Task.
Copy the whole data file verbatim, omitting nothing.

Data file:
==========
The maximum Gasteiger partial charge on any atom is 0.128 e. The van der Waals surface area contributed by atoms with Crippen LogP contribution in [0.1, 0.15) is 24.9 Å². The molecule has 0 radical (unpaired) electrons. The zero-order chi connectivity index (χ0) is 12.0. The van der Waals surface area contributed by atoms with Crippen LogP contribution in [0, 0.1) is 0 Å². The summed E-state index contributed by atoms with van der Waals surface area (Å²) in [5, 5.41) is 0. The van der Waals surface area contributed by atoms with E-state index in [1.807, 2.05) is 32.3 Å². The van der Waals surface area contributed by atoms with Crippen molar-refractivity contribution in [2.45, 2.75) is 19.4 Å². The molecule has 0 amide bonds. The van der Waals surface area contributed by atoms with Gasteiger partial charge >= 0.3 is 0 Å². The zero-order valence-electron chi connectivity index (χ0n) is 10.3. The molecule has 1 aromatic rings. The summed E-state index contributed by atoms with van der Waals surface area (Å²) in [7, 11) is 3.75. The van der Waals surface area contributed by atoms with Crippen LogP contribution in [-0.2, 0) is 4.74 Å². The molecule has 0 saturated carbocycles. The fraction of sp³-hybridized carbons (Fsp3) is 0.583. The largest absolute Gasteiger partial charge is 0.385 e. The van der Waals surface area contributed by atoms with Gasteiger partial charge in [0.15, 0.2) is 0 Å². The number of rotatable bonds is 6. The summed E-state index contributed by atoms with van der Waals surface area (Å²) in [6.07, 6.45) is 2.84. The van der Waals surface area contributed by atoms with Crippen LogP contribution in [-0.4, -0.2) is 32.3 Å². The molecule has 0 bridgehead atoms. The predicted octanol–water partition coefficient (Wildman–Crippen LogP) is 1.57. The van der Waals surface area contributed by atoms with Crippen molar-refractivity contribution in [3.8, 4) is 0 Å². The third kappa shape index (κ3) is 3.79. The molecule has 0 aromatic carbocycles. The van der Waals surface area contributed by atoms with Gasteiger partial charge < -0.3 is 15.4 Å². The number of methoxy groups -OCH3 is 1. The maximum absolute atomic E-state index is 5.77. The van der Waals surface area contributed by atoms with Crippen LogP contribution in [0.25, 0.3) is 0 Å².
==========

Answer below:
The maximum Gasteiger partial charge on any atom is 0.128 e. The van der Waals surface area contributed by atoms with Crippen LogP contribution in [0.1, 0.15) is 24.9 Å². The molecule has 0 radical (unpaired) electrons. The zero-order chi connectivity index (χ0) is 12.0. The van der Waals surface area contributed by atoms with Crippen LogP contribution in [0, 0.1) is 0 Å². The summed E-state index contributed by atoms with van der Waals surface area (Å²) in [5, 5.41) is 0. The van der Waals surface area contributed by atoms with E-state index in [1.807, 2.05) is 32.3 Å². The van der Waals surface area contributed by atoms with Crippen molar-refractivity contribution in [2.45, 2.75) is 19.4 Å². The molecule has 0 amide bonds. The van der Waals surface area contributed by atoms with Gasteiger partial charge >= 0.3 is 0 Å². The zero-order valence-electron chi connectivity index (χ0n) is 10.3. The molecule has 1 aromatic rings. The summed E-state index contributed by atoms with van der Waals surface area (Å²) in [7, 11) is 3.75. The van der Waals surface area contributed by atoms with Crippen LogP contribution in [-0.2, 0) is 4.74 Å². The molecule has 0 saturated carbocycles. The fraction of sp³-hybridized carbons (Fsp3) is 0.583. The largest absolute Gasteiger partial charge is 0.385 e. The van der Waals surface area contributed by atoms with Gasteiger partial charge in [0.15, 0.2) is 0 Å². The number of rotatable bonds is 6. The summed E-state index contributed by atoms with van der Waals surface area (Å²) in [6.07, 6.45) is 2.84. The van der Waals surface area contributed by atoms with Crippen LogP contribution in [-0.4, -0.2) is 32.3 Å². The molecule has 0 bridgehead atoms. The predicted octanol–water partition coefficient (Wildman–Crippen LogP) is 1.57. The van der Waals surface area contributed by atoms with Crippen molar-refractivity contribution in [3.8, 4) is 0 Å². The third kappa shape index (κ3) is 3.79. The molecule has 0 aromatic carbocycles. The van der Waals surface area contributed by atoms with Gasteiger partial charge < -0.3 is 15.4 Å². The number of methoxy groups -OCH3 is 1. The maximum absolute atomic E-state index is 5.77. The van der Waals surface area contributed by atoms with Crippen LogP contribution in [0.25, 0.3) is 0 Å².